Writing? In the sciences? Strange, I know. Even at a liberal arts college like Wheaton, we often think of science and writing as belonging on opposite sides of the academic spectrum, as if there is a great distance between STEM and the humanities. However, as an English major and former Pre-Med student, I have seen firsthand that they are not quite that distinct. Writing isn’t just for the aspiring novelist or literary critic; it is a skill that can serve you in nearly every facet of your life.
To get a better sense of how writing can serve those pursuing a career in the sciences, I spoke with Dr. Francis Umesiri, an organic chemist and Associate Professor of Chemistry. Dr. Umesiri has published many journal articles, often with a focus on organic medicinal chemistry. He has also authored several books, including Fasting for Life, which draws from decades of scientific research to illustrate the benefits of intermittent fasting.
Why should scientists know how to write?
When asked about the importance of having scientists who can write, Dr. Umesiri stated that “the core of science is not just research but also communication.” He pointed out that if a researcher makes a huge breakthrough but cannot share what they learned with others, it helps no one. Scientists only contribute to the field when they convey their findings so that colleagues can understand, reproduce, and build on their work. This requires an ability to both speak and write well.
In addition, Dr. Umesiri noted that there is “a growing need for scientists to bridge the gap with the general public.” Of course, articles published in peer-reviewed journals must still abide by the standards set by the scientific community; still, scientists have increasingly needed to engage with audiences who do not have a scientific background and will likely struggle to understand much of the jargon used in the field.
Scientists must eliminate jargon where possible to make their results accessible to general audiences. It must be noted, however, that if they oversimplify, they risk making dull, ambiguous generalizations that don’t serve readers any better than the jargon.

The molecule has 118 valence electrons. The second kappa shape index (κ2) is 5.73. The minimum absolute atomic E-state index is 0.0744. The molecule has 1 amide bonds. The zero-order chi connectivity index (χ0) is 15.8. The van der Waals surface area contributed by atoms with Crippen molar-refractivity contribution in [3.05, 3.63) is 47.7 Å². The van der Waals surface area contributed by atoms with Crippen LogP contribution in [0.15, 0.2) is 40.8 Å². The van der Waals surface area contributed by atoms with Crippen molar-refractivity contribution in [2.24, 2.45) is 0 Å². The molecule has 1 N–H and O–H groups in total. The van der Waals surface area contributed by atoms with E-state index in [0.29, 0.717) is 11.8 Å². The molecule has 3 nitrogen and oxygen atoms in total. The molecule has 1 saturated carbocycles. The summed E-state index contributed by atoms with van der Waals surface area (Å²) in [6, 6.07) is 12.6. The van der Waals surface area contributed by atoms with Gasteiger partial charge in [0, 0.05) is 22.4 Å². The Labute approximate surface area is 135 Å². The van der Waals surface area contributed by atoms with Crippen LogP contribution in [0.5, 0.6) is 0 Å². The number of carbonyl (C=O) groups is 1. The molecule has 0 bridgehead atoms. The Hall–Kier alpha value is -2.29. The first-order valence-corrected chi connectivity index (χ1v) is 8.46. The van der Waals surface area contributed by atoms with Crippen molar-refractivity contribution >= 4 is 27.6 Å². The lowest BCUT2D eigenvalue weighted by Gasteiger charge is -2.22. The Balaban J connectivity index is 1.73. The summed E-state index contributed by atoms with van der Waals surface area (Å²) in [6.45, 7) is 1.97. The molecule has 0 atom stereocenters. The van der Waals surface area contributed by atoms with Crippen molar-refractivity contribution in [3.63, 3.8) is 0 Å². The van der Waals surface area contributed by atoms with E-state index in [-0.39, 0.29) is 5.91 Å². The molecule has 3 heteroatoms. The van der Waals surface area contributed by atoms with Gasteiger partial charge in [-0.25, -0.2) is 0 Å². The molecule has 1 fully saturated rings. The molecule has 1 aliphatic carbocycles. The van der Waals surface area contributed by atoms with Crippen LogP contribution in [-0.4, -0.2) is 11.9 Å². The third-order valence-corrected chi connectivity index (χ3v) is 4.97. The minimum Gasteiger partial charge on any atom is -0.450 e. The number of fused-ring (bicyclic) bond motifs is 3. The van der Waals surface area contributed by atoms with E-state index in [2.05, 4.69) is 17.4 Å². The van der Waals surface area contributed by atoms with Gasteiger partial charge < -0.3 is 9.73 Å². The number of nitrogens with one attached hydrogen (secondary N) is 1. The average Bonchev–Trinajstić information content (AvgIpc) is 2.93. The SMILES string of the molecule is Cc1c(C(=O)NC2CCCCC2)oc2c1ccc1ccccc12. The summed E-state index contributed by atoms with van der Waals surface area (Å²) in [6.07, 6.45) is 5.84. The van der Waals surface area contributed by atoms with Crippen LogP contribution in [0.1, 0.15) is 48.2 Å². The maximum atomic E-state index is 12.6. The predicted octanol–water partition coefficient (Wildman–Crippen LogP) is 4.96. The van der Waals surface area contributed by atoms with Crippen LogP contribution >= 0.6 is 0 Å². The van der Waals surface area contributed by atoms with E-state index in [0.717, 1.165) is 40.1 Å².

Ultimately, Dr. Umesiri believes that the key to good writing in the sciences is “to do justice to the data so that others can see it for what it is.” These words beautifully capture the balancing act scientists face as they navigate between staying true to the science and helping non-scientists understand. Writers in STEM must remain faithful to the facts and represent their work accurately, but to truly “do justice” to it, they must help their audience understand and benefit from the knowledge. In the end, good scientific writing serves the reader, not the writer.
So what can you do?
Of course, all this takes practice, and it isn’t easy to improve on your own. That’s where the Writing Center comes in! You might think we’re all English majors who do nothing but work on English papers, but in fact, our consultants come from a variety of departments, including Spanish, Urban Studies, and—of course—the sciences. When you sign up for a consultation on WCOnline, you can choose to limit your search to consultants who have experience with a certain area like Pre-Med so that you can get the most helpful, specific feedback possible. Even if we don’t have a consultant with the exact major you’re looking for, we are all well-equipped to help with questions about organization, evidence and analysis, APA style, and even issues like grammar and spelling (it happens to everyone). Some conventions are obviously specific to certain genres and fields, but the need for clear, well-reasoned writing is universal.
Ultimately, we’re here to meet you wherever you are in the writing process, whether you’re struggling to get a word on the page or proofreading your final draft. We can help you look over your research proposal, lab report, or whatever else you’re working on, and give you feedback on what you’re already doing well and how you can make your writing even better moving forward. The Writing Center is a wonderful (and free!) resource that can serve you well because, regardless of what you’re studying, we’re all writers. We hope to see you soon!